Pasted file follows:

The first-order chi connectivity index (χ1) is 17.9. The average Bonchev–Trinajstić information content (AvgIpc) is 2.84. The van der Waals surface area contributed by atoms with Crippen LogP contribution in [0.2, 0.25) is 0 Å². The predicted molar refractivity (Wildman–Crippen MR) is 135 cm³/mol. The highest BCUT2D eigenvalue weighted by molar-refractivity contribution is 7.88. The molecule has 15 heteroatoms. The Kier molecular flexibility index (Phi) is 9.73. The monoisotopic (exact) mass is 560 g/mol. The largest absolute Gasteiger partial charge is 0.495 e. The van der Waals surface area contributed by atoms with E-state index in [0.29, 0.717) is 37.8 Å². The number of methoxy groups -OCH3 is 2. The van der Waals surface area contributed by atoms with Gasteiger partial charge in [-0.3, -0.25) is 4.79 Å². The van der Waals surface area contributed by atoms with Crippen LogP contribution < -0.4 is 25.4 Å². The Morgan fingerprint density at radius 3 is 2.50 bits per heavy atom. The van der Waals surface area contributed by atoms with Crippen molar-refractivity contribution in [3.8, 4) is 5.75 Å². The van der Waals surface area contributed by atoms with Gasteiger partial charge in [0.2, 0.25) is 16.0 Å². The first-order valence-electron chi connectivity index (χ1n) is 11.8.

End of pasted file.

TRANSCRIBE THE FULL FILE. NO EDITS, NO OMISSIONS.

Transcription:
The first-order chi connectivity index (χ1) is 17.9. The average Bonchev–Trinajstić information content (AvgIpc) is 2.84. The van der Waals surface area contributed by atoms with Crippen LogP contribution in [0.2, 0.25) is 0 Å². The predicted molar refractivity (Wildman–Crippen MR) is 135 cm³/mol. The highest BCUT2D eigenvalue weighted by molar-refractivity contribution is 7.88. The molecule has 15 heteroatoms. The Kier molecular flexibility index (Phi) is 9.73. The monoisotopic (exact) mass is 560 g/mol. The largest absolute Gasteiger partial charge is 0.495 e. The van der Waals surface area contributed by atoms with E-state index in [0.29, 0.717) is 37.8 Å². The number of methoxy groups -OCH3 is 2. The van der Waals surface area contributed by atoms with Gasteiger partial charge in [-0.3, -0.25) is 4.79 Å². The van der Waals surface area contributed by atoms with Crippen LogP contribution < -0.4 is 25.4 Å². The Morgan fingerprint density at radius 3 is 2.50 bits per heavy atom. The van der Waals surface area contributed by atoms with Crippen molar-refractivity contribution in [3.8, 4) is 5.75 Å². The van der Waals surface area contributed by atoms with Gasteiger partial charge in [0.2, 0.25) is 16.0 Å². The first-order valence-electron chi connectivity index (χ1n) is 11.8.